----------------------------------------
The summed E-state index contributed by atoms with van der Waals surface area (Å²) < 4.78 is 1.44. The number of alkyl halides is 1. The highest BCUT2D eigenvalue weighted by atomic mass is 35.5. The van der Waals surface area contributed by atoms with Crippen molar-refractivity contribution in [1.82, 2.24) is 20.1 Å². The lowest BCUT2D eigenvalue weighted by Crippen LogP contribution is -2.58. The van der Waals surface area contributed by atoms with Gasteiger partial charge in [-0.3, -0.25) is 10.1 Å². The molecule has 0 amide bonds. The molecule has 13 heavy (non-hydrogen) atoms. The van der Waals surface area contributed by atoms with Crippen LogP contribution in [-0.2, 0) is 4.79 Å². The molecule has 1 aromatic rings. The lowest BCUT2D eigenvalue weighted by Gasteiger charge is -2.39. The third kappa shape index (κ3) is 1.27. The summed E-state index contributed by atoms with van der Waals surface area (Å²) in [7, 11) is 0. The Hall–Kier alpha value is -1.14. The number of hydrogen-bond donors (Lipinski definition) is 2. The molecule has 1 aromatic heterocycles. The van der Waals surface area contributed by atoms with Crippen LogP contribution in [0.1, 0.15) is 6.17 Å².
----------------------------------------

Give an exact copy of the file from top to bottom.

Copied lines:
The summed E-state index contributed by atoms with van der Waals surface area (Å²) < 4.78 is 1.44. The number of alkyl halides is 1. The highest BCUT2D eigenvalue weighted by atomic mass is 35.5. The van der Waals surface area contributed by atoms with Crippen molar-refractivity contribution in [1.82, 2.24) is 20.1 Å². The lowest BCUT2D eigenvalue weighted by Crippen LogP contribution is -2.58. The van der Waals surface area contributed by atoms with Gasteiger partial charge in [-0.3, -0.25) is 10.1 Å². The molecule has 0 amide bonds. The molecule has 13 heavy (non-hydrogen) atoms. The van der Waals surface area contributed by atoms with Crippen LogP contribution in [-0.2, 0) is 4.79 Å². The molecule has 1 aromatic rings. The lowest BCUT2D eigenvalue weighted by Gasteiger charge is -2.39. The third kappa shape index (κ3) is 1.27. The summed E-state index contributed by atoms with van der Waals surface area (Å²) in [7, 11) is 0. The Hall–Kier alpha value is -1.14. The number of hydrogen-bond donors (Lipinski definition) is 2. The molecule has 1 aromatic heterocycles. The van der Waals surface area contributed by atoms with Crippen LogP contribution in [0.1, 0.15) is 6.17 Å².